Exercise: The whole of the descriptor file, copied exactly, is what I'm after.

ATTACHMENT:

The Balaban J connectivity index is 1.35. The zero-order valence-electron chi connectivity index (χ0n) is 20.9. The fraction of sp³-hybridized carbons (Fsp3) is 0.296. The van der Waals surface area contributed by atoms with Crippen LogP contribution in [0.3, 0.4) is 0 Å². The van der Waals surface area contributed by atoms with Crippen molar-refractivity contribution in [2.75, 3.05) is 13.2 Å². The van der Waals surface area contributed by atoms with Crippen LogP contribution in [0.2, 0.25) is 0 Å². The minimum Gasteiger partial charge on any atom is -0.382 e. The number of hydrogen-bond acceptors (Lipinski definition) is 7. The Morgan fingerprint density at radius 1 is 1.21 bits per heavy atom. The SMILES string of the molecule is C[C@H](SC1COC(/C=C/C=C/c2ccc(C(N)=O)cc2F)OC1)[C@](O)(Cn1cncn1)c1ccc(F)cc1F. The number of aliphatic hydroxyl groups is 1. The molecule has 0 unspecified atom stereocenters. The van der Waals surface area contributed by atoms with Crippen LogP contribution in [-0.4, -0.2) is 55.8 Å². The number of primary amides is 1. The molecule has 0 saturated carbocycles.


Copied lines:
The Balaban J connectivity index is 1.35. The zero-order valence-electron chi connectivity index (χ0n) is 20.9. The fraction of sp³-hybridized carbons (Fsp3) is 0.296. The van der Waals surface area contributed by atoms with Crippen LogP contribution in [0.3, 0.4) is 0 Å². The van der Waals surface area contributed by atoms with Crippen molar-refractivity contribution in [2.75, 3.05) is 13.2 Å². The van der Waals surface area contributed by atoms with Crippen LogP contribution in [0.2, 0.25) is 0 Å². The minimum Gasteiger partial charge on any atom is -0.382 e. The number of hydrogen-bond acceptors (Lipinski definition) is 7. The Morgan fingerprint density at radius 1 is 1.21 bits per heavy atom. The SMILES string of the molecule is C[C@H](SC1COC(/C=C/C=C/c2ccc(C(N)=O)cc2F)OC1)[C@](O)(Cn1cncn1)c1ccc(F)cc1F. The number of aliphatic hydroxyl groups is 1. The molecule has 0 unspecified atom stereocenters. The van der Waals surface area contributed by atoms with Crippen LogP contribution in [-0.4, -0.2) is 55.8 Å². The number of primary amides is 1. The molecule has 0 saturated carbocycles.